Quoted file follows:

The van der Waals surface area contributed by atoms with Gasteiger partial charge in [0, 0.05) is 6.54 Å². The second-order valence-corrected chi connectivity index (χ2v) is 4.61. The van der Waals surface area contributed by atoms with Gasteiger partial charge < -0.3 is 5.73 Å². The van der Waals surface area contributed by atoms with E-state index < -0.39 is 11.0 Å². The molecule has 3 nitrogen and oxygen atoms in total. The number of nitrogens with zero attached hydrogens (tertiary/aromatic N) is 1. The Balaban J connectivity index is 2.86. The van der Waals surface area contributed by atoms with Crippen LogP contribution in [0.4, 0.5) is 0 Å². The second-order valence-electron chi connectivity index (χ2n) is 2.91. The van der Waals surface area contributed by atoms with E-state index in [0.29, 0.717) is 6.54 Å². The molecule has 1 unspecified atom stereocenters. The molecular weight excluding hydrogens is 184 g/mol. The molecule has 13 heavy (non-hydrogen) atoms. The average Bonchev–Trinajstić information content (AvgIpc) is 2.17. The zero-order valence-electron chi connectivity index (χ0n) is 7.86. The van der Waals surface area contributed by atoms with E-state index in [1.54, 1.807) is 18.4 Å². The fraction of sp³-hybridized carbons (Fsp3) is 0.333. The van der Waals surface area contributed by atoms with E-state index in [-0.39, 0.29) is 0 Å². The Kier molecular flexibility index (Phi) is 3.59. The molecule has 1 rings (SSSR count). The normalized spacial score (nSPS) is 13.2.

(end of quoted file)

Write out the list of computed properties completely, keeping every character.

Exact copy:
The van der Waals surface area contributed by atoms with Gasteiger partial charge in [0, 0.05) is 6.54 Å². The second-order valence-corrected chi connectivity index (χ2v) is 4.61. The van der Waals surface area contributed by atoms with Gasteiger partial charge < -0.3 is 5.73 Å². The van der Waals surface area contributed by atoms with E-state index < -0.39 is 11.0 Å². The molecule has 3 nitrogen and oxygen atoms in total. The number of nitrogens with zero attached hydrogens (tertiary/aromatic N) is 1. The Balaban J connectivity index is 2.86. The van der Waals surface area contributed by atoms with Crippen LogP contribution in [0.4, 0.5) is 0 Å². The second-order valence-electron chi connectivity index (χ2n) is 2.91. The van der Waals surface area contributed by atoms with E-state index in [0.29, 0.717) is 6.54 Å². The molecule has 1 unspecified atom stereocenters. The molecular weight excluding hydrogens is 184 g/mol. The molecule has 13 heavy (non-hydrogen) atoms. The average Bonchev–Trinajstić information content (AvgIpc) is 2.17. The zero-order valence-electron chi connectivity index (χ0n) is 7.86. The van der Waals surface area contributed by atoms with E-state index in [1.54, 1.807) is 18.4 Å². The fraction of sp³-hybridized carbons (Fsp3) is 0.333. The van der Waals surface area contributed by atoms with E-state index in [-0.39, 0.29) is 0 Å². The Kier molecular flexibility index (Phi) is 3.59. The molecule has 1 rings (SSSR count). The normalized spacial score (nSPS) is 13.2.